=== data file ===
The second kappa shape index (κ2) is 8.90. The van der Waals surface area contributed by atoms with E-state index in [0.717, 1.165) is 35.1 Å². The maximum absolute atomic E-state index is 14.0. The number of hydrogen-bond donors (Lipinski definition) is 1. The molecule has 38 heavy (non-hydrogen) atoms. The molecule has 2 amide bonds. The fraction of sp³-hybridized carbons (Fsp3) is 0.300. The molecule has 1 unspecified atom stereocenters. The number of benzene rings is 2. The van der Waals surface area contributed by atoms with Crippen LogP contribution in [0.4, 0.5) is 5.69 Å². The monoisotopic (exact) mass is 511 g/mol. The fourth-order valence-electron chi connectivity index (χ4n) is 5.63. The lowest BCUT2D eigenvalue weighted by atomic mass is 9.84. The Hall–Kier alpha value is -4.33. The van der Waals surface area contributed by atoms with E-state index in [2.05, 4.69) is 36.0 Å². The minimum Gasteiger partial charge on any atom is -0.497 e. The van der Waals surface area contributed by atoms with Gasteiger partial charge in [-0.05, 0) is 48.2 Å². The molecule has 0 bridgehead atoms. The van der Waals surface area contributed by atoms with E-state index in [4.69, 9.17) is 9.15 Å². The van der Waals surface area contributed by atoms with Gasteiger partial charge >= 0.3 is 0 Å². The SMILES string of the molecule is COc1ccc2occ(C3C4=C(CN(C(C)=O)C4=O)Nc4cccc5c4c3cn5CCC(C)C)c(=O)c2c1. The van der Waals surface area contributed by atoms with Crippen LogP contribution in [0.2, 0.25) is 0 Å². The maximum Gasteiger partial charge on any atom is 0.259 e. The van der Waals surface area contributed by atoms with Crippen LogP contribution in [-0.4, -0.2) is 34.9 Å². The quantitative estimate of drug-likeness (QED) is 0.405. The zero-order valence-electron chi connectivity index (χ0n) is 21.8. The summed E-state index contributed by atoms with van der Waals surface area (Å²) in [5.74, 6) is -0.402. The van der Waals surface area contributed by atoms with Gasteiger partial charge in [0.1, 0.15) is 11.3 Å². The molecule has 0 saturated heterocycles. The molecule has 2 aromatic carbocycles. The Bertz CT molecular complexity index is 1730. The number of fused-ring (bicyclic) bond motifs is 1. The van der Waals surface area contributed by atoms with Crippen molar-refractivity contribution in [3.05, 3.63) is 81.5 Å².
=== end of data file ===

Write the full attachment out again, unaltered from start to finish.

The second kappa shape index (κ2) is 8.90. The van der Waals surface area contributed by atoms with E-state index in [0.717, 1.165) is 35.1 Å². The maximum absolute atomic E-state index is 14.0. The number of hydrogen-bond donors (Lipinski definition) is 1. The molecule has 38 heavy (non-hydrogen) atoms. The molecule has 2 amide bonds. The fraction of sp³-hybridized carbons (Fsp3) is 0.300. The molecule has 1 unspecified atom stereocenters. The number of benzene rings is 2. The van der Waals surface area contributed by atoms with Crippen LogP contribution in [0.4, 0.5) is 5.69 Å². The monoisotopic (exact) mass is 511 g/mol. The fourth-order valence-electron chi connectivity index (χ4n) is 5.63. The lowest BCUT2D eigenvalue weighted by atomic mass is 9.84. The Hall–Kier alpha value is -4.33. The van der Waals surface area contributed by atoms with E-state index in [2.05, 4.69) is 36.0 Å². The minimum Gasteiger partial charge on any atom is -0.497 e. The van der Waals surface area contributed by atoms with Gasteiger partial charge in [-0.05, 0) is 48.2 Å². The molecule has 0 bridgehead atoms. The van der Waals surface area contributed by atoms with E-state index in [4.69, 9.17) is 9.15 Å². The van der Waals surface area contributed by atoms with Gasteiger partial charge >= 0.3 is 0 Å². The SMILES string of the molecule is COc1ccc2occ(C3C4=C(CN(C(C)=O)C4=O)Nc4cccc5c4c3cn5CCC(C)C)c(=O)c2c1. The van der Waals surface area contributed by atoms with Crippen LogP contribution in [0.2, 0.25) is 0 Å². The maximum Gasteiger partial charge on any atom is 0.259 e. The van der Waals surface area contributed by atoms with Crippen LogP contribution in [-0.4, -0.2) is 34.9 Å². The quantitative estimate of drug-likeness (QED) is 0.405. The zero-order valence-electron chi connectivity index (χ0n) is 21.8. The summed E-state index contributed by atoms with van der Waals surface area (Å²) in [5.74, 6) is -0.402. The van der Waals surface area contributed by atoms with Gasteiger partial charge in [0.1, 0.15) is 11.3 Å². The molecule has 0 saturated heterocycles. The molecule has 2 aromatic carbocycles. The Bertz CT molecular complexity index is 1730. The number of fused-ring (bicyclic) bond motifs is 1. The van der Waals surface area contributed by atoms with Crippen molar-refractivity contribution in [3.05, 3.63) is 81.5 Å².